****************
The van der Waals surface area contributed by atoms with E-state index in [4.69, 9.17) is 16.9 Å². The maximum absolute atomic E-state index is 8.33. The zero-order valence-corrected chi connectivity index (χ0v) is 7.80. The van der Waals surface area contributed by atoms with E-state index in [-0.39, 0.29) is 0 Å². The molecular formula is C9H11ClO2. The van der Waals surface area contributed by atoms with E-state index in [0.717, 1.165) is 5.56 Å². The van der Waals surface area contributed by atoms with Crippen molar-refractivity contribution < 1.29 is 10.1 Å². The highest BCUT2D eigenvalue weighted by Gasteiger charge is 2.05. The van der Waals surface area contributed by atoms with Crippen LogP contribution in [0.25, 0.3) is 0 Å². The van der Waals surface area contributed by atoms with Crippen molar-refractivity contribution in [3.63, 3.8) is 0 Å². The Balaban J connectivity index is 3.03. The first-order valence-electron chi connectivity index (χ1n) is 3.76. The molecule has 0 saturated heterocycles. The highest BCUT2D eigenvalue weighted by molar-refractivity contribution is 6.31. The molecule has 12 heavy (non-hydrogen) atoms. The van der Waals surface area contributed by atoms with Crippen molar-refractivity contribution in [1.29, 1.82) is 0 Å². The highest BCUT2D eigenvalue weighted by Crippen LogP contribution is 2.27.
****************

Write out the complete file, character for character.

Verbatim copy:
The van der Waals surface area contributed by atoms with E-state index in [4.69, 9.17) is 16.9 Å². The maximum absolute atomic E-state index is 8.33. The zero-order valence-corrected chi connectivity index (χ0v) is 7.80. The van der Waals surface area contributed by atoms with E-state index in [-0.39, 0.29) is 0 Å². The molecular formula is C9H11ClO2. The van der Waals surface area contributed by atoms with E-state index in [0.717, 1.165) is 5.56 Å². The van der Waals surface area contributed by atoms with Crippen molar-refractivity contribution < 1.29 is 10.1 Å². The highest BCUT2D eigenvalue weighted by Gasteiger charge is 2.05. The van der Waals surface area contributed by atoms with Crippen LogP contribution in [0.25, 0.3) is 0 Å². The van der Waals surface area contributed by atoms with Crippen molar-refractivity contribution in [3.63, 3.8) is 0 Å². The Balaban J connectivity index is 3.03. The first-order valence-electron chi connectivity index (χ1n) is 3.76. The molecule has 0 saturated heterocycles. The highest BCUT2D eigenvalue weighted by molar-refractivity contribution is 6.31. The molecule has 12 heavy (non-hydrogen) atoms. The van der Waals surface area contributed by atoms with Crippen molar-refractivity contribution in [1.29, 1.82) is 0 Å². The highest BCUT2D eigenvalue weighted by Crippen LogP contribution is 2.27.